CNNs use relatively little pre-processing compared to other image classification algorithms. This means that the network learns the filters that in traditional algorithms were hand-engineered. This independence from prior knowledge and human effort in feature design is a major advantage. They have applications in image and video recognition, recommender systems and natural language processing

Importing libraries

# Importing the Keras libraries and packages from keras.models import Sequential from keras.layers import Conv2D from keras.layers import MaxPooling2D from keras.layers import Flatten from keras.layers import Dense from keras.preprocessing.image import ImageDataGenerator from timeit import default_timer as timer from keras.preprocessing import image import numpy as np import os

Setting Image size

image_height = 128 image_width = 128

I resized all my images to 128×128. You can choose a size that’s greater or lower depending upon the computational power of your system.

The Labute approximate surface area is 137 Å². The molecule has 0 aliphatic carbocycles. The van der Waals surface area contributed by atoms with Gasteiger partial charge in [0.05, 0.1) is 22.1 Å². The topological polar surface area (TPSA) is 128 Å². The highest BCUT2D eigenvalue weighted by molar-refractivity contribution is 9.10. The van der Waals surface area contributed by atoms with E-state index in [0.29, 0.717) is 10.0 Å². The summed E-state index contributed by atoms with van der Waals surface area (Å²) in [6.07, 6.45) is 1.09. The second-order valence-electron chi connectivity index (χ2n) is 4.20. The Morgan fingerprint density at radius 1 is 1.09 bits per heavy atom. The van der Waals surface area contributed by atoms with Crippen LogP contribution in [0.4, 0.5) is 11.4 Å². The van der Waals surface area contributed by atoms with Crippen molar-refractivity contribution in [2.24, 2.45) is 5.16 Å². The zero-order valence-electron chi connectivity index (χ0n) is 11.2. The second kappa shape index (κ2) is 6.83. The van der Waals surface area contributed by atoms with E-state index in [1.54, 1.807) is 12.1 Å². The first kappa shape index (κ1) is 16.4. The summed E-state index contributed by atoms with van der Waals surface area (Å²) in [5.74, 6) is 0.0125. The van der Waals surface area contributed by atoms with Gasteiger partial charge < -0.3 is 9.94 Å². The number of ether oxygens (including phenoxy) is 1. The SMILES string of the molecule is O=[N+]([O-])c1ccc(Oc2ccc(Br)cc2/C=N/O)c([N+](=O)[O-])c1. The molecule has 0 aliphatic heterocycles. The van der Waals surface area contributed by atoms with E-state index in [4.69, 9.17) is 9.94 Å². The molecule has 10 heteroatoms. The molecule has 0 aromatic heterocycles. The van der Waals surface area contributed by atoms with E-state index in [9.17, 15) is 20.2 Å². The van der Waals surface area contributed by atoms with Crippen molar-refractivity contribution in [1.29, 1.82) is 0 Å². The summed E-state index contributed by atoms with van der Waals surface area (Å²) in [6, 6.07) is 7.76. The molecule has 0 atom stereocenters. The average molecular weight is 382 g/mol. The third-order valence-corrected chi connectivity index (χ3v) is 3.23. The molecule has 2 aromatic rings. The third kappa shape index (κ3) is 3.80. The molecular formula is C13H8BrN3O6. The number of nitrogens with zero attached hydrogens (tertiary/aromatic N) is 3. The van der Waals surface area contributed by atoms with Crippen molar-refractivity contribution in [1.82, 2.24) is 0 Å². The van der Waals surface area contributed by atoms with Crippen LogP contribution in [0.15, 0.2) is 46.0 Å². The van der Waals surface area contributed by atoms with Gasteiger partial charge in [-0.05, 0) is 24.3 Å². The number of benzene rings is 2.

Constructing the neural network

A CNN consists of an input and an output layer, as well as multiple hidden layers. I constructed 4 hidden layers for my neural network.

Convolutional layers apply a convolution operation to the input, passing the result to the next layer. The convolution emulates the response of an individual neuron to visual stimuli. Each convolutional neuron processes data only for its receptive field.

Max pooling uses the maximum value from each of a cluster of neurons at the prior layer, greatly reducing the size of the image after feature extraction.